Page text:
[0005] Demultiplexing is performed as shown in a lower half of FIG. 6. That is, light components with wavelengths of λ1 and λ2 are output from the optical fiber 102. The light components are input to the rod lens 103. The light components reach the filter 104 while converted into parallel beams by the rod lens 103. The filter 104 reflects the light component with a wavelength of λ1. The reflected light component is input to the rod lens 103 again and converged by the rod lens 103. The converged light component is coupled to the optical fiber 101. On the other hand, the light component with a wavelength of λ2 reaches the filter 104 while converted into a parallel beam by the rod lens 103. The filter 104 transmits the light component with a wavelength of λ2. The light component transmitted through the filter 104 is input to the rod lens 113 and converged by the rod lens 113. The converged light component is coupled to an optical fiber 112. In this manner, light components with wavelengths of λ1 and λ2 output from the optical fiber 102 are demultiplexed into the optical fibers 101 and 112.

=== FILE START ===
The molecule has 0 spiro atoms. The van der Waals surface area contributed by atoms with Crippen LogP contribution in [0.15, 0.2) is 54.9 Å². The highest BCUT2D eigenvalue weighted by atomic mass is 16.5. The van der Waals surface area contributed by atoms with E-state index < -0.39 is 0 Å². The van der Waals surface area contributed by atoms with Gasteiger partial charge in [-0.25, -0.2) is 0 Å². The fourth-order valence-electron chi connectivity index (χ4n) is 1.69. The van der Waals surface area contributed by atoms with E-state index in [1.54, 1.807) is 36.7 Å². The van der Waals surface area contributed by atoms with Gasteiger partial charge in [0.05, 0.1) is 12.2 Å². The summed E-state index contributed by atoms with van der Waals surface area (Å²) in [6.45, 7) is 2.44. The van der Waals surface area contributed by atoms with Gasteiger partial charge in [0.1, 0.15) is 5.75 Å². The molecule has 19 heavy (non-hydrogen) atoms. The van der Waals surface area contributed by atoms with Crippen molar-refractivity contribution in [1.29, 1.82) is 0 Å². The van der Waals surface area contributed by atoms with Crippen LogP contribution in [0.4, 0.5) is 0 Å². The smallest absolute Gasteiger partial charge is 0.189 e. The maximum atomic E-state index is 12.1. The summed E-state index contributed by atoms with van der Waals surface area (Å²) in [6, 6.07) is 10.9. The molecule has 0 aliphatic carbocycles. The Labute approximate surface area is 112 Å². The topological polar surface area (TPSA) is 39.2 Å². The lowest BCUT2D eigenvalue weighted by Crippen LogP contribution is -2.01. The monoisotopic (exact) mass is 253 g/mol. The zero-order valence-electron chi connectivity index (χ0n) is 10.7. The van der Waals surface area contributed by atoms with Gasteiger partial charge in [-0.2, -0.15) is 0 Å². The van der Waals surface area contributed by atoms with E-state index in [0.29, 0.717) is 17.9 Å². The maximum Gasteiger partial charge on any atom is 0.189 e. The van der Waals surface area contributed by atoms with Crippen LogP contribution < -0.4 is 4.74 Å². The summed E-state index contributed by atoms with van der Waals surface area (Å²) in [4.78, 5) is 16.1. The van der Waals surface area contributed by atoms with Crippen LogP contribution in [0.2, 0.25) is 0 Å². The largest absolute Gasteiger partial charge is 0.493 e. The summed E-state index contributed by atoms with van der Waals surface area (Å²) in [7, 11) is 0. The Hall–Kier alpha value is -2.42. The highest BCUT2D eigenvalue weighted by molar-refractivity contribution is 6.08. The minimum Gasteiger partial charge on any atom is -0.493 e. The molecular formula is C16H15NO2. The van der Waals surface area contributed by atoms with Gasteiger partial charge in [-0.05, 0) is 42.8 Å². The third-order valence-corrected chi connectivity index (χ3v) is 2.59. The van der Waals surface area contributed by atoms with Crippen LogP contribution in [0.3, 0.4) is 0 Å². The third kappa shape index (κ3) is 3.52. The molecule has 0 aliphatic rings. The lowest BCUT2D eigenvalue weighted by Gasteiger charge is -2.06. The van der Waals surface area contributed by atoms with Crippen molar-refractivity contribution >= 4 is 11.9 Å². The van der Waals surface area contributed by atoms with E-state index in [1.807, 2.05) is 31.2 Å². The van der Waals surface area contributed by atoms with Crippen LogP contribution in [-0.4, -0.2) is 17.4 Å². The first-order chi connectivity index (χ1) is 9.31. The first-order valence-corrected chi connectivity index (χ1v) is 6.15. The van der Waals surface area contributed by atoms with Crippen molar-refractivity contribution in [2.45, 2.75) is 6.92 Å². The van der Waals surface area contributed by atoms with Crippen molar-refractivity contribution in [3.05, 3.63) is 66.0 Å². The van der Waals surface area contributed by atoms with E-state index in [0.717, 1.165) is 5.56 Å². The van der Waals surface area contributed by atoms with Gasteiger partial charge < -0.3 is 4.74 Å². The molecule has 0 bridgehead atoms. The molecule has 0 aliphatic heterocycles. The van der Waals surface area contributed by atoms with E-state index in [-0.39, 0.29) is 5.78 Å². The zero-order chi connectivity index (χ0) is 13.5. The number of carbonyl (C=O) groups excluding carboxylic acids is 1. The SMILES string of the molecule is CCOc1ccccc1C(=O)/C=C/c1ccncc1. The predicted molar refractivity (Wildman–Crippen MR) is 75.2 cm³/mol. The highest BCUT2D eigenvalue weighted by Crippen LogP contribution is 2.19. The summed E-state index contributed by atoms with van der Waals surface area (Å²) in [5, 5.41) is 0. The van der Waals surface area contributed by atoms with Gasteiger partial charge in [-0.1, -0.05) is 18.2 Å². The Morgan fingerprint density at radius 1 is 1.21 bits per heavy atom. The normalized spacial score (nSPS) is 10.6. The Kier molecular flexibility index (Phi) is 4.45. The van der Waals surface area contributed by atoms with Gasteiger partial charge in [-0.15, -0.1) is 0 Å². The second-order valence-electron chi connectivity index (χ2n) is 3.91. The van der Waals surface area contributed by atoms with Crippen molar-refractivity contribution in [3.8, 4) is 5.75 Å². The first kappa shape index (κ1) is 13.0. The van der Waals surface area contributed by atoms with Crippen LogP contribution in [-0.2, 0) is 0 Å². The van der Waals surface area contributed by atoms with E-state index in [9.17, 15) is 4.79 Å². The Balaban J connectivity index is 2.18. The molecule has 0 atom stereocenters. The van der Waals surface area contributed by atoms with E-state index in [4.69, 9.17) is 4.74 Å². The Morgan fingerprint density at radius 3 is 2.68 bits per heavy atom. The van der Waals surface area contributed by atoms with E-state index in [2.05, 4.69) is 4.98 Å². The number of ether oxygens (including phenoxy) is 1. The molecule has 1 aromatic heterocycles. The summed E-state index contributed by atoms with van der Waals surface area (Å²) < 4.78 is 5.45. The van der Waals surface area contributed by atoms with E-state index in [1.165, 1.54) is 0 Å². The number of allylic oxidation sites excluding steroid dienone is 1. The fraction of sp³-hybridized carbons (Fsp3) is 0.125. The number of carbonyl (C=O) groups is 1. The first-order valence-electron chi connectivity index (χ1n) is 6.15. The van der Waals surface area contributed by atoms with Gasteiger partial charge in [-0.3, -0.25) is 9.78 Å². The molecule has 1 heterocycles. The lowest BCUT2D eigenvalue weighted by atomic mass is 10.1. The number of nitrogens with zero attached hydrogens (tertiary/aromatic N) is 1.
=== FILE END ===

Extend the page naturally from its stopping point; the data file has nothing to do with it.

[0006] When the optical system shown in FIG. 6 is used practically, a filter 4 may be brought into contact with an end surface 43 b of a left rod lens 3 as shown in FIG. 7. Incidentally, a right rod lens is not shown in FIG. 7. When the filter 4 is disposed as shown in FIG. 7, it is unnecessary to position and fix the rod lens and the filter separately for forming the optical system as a module. There is an advantage in that the long-term stability of the optical system can be improved as well as the optical system can be assembled easily. This is a configuration effectively using the characteristic that the rod lens has a planar end surface.

[0007] In FIG. 7, an output optical fiber 1 and an input optical fiber 2 are disposed in parallel to each other, similarly to those in FIG. 6. End surfaces 41 and 42 of the two optical fibers 1 and 2 are disposed so as to face an end surface 43 a of the rod lens 3 through a gap of a suitable distance. The gap may be formed as an air layer or may be filled with a medium 5 such as matching oil or an adhesive agent.